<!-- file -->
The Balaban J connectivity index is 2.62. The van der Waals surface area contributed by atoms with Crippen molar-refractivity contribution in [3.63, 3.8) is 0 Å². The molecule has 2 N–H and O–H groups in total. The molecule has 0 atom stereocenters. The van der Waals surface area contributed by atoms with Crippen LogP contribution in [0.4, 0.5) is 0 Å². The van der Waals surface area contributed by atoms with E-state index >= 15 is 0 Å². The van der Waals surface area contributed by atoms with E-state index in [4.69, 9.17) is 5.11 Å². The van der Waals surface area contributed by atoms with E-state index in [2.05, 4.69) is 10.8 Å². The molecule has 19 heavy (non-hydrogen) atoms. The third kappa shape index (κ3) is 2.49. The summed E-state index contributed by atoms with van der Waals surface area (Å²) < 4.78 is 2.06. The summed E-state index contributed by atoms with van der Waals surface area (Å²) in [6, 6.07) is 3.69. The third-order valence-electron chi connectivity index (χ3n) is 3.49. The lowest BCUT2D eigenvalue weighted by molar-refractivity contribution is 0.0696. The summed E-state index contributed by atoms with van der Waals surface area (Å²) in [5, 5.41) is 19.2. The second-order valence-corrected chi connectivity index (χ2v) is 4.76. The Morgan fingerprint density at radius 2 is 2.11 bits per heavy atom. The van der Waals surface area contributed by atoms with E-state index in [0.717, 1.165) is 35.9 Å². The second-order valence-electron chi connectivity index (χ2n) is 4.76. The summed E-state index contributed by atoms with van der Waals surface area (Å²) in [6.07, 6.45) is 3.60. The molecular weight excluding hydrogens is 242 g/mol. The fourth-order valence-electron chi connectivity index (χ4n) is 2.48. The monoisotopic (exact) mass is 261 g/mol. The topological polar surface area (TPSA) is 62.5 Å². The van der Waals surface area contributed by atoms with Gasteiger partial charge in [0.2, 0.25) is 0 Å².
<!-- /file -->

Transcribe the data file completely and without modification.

The Balaban J connectivity index is 2.62. The van der Waals surface area contributed by atoms with Crippen molar-refractivity contribution in [3.63, 3.8) is 0 Å². The molecule has 2 N–H and O–H groups in total. The molecule has 0 atom stereocenters. The van der Waals surface area contributed by atoms with Crippen LogP contribution in [0.4, 0.5) is 0 Å². The van der Waals surface area contributed by atoms with E-state index >= 15 is 0 Å². The van der Waals surface area contributed by atoms with E-state index in [4.69, 9.17) is 5.11 Å². The van der Waals surface area contributed by atoms with E-state index in [2.05, 4.69) is 10.8 Å². The molecule has 19 heavy (non-hydrogen) atoms. The third kappa shape index (κ3) is 2.49. The summed E-state index contributed by atoms with van der Waals surface area (Å²) < 4.78 is 2.06. The summed E-state index contributed by atoms with van der Waals surface area (Å²) in [6, 6.07) is 3.69. The third-order valence-electron chi connectivity index (χ3n) is 3.49. The lowest BCUT2D eigenvalue weighted by molar-refractivity contribution is 0.0696. The summed E-state index contributed by atoms with van der Waals surface area (Å²) in [5, 5.41) is 19.2. The second-order valence-corrected chi connectivity index (χ2v) is 4.76. The Morgan fingerprint density at radius 2 is 2.11 bits per heavy atom. The van der Waals surface area contributed by atoms with E-state index in [0.717, 1.165) is 35.9 Å². The second-order valence-electron chi connectivity index (χ2n) is 4.76. The summed E-state index contributed by atoms with van der Waals surface area (Å²) in [6.07, 6.45) is 3.60. The molecular weight excluding hydrogens is 242 g/mol. The fourth-order valence-electron chi connectivity index (χ4n) is 2.48. The monoisotopic (exact) mass is 261 g/mol. The topological polar surface area (TPSA) is 62.5 Å². The van der Waals surface area contributed by atoms with Gasteiger partial charge in [0.2, 0.25) is 0 Å².